European Union Widens Google Antitrust Investigation
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The European Commission has tacked on two German cases to its antitrust investigation into whether or not Google is unfairly promoting its own Web services in its search results on Google.com.
The New York Times said the Commission has taken up complaints from a conglomerate of 450 newspaper and magazine publishers, known as the B.D.Z.V. and V.D.Z., and Euro-Cities, an online mapping specialist.
Presumably, this will add more evidential wood to the commission's broader case, which crystallized late last month based on complaints from vertical search engines Foundem, Microsoft's Ciao and eJustice.
These companies alleged in February that Google surfaces links for Google Product Search and other Web services over links to their own comparison shopping engines on Google.com.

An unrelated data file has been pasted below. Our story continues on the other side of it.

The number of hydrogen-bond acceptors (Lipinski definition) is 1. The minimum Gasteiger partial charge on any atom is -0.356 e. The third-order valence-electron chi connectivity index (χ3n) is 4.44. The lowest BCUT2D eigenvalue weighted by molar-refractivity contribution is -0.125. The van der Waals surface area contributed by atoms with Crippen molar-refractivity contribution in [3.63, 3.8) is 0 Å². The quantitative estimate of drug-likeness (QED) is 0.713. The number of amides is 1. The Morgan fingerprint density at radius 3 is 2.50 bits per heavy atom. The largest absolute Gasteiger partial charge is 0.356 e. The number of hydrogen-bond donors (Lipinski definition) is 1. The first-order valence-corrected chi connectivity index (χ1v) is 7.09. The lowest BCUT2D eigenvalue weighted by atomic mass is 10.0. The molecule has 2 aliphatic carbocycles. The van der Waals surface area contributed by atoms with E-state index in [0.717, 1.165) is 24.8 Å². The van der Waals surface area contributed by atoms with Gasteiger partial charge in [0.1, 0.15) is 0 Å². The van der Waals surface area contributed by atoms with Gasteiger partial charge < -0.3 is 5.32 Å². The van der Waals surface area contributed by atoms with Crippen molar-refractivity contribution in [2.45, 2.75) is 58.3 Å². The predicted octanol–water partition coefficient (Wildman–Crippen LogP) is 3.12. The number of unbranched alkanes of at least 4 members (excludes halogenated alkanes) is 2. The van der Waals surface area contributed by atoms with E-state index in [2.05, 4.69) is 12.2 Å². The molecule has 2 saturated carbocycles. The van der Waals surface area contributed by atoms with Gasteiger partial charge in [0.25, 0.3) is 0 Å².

The European Commission said Nov. 30:
"The Commission will investigate whether Google has abused a dominant market position in online search by allegedly lowering the ranking of unpaid search results of competing services which are specialized in providing users with specific online content such as price comparisons and by according preferential placement to the results of its own vertical search services in order to shut out competing services."